There’s been a lot of debate in the election about experience; who has more experience, how much experience is enough, how much of that is relevant experience, and how important it is to have “Executive Experience.”
(Ah, “Executive Experience,” my new favorite bullshit term which didn’t exist until about a month when ago Sarah Palin arrived on the scene.)
Let’s cut the shit. Presidential elections aren’t about experience anymore. This thing has been a popularity contest for the last 25 years. People don’t vote on important matters like experience and track record. They vote with their emotions on irrelevant shit like charisma and personality. It’s really no different than high school when the more-qualified straight-A students would run for student council president and have their ass handed to them by the prom queen or the starting quarterback.
Conservatives have known for years that it’s not about issues. Remember how the Republican Party ran the Bush campaign. “Who would you rather have a beer with.” That’s what it’s about. Not “who do you think is more experienced.”
In 2000: “Who would you rather have a beer with: the kooky Tennessee cyborg who claims he invented the internet, or the good old boy from Texas?”
2004: “Who would you rather have a beer with, the monster from the Franken Berry cereal box if he were a New England elitist, or the cowboy Commander-in-Chief who don’t take shit from nobody!
Conservatives are just mad because liberals have someone who might win the popularity contest. Now it’s: “Who would you rather have a beer with, the young, charismatic handsome, rock-star Senator, or the crazy ex-Vietnam veteran with skin lesions.”
Experience is one of those archaic terms people still throw around like it means something. Let’s be honest, most Americans don’t even know the name of their Senator or local congressman until they seem them on the local news running from the court house into their town-car after being indicted for drugs, prostitution, or tax evasion.
When people talk about experience, they’re thinking back to a time when Congressman and Senators used to…you know…do thing things. Look at Hillary Clinton for example. Now she took almost two years away from her job running for President (which in all fairness to her, is now-a-days a full time job). And when it was clear that she had lost, she returned to the Senate and absolutely NOTHING had changed. Nothing. Any job where you can take a fucking year off without anything happening, is not that important.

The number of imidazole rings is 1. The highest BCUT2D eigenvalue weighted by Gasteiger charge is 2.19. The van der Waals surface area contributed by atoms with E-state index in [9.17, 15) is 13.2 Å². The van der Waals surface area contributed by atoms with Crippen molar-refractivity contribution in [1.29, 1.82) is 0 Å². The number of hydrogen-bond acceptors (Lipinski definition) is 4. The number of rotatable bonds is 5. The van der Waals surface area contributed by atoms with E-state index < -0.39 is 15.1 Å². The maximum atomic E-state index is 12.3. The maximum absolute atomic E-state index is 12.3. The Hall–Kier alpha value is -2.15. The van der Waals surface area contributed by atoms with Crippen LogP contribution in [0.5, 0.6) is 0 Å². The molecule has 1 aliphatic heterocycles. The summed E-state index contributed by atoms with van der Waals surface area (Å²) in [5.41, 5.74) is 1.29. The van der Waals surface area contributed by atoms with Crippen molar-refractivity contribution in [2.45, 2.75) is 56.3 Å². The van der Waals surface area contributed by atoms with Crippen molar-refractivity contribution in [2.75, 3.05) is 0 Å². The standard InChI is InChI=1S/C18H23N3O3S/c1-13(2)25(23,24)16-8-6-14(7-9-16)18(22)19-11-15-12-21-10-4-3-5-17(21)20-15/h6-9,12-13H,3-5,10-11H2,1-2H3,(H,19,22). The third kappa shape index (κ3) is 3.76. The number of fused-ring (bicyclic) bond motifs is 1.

You know what, I’m glad Obama hasn’t spent 25 years in the Senate. What a shame he couldn’t gain the valuable experience of spending decades raising money for re-election campaigns, being solicited by lobbyists, and having his vote influenced by campaign contributions. What a shame he doesn’t have that experience. It doesn’t matter whether it’s John McCain or anyone else, how much really gets done in the congress by either party.
“I have far more experience than my opponent at accomplishing relatively nothing. My opponent hasn’t spent nearly as much time not fulfilling his campaign promises. The American people deserve a candidate who knows how to talk a big game, but in the end bows down to the pressures of lobbyist and campaign contributors. I am that candidate.”
What does experience matter anyhow? After the last president, is there anyone out there who believes we can do worse? We could literally hold a national lottery where anyone can be president for a week and do better. And I am including in that lottery, illegal aliens who don’t speak English and convicted felons. (And not the nice felons like in the ovies either. I’m talking about the ones that are really crazy. The type that commit ass rape because they find regular rape mundane).
Sometimes I wonder if instead of sending people into voting booths, the Presidential Election wouldn’t work better if we used one of those applause-o-meters, the same way they pick the winner of a spring-break wet t-shirt contest.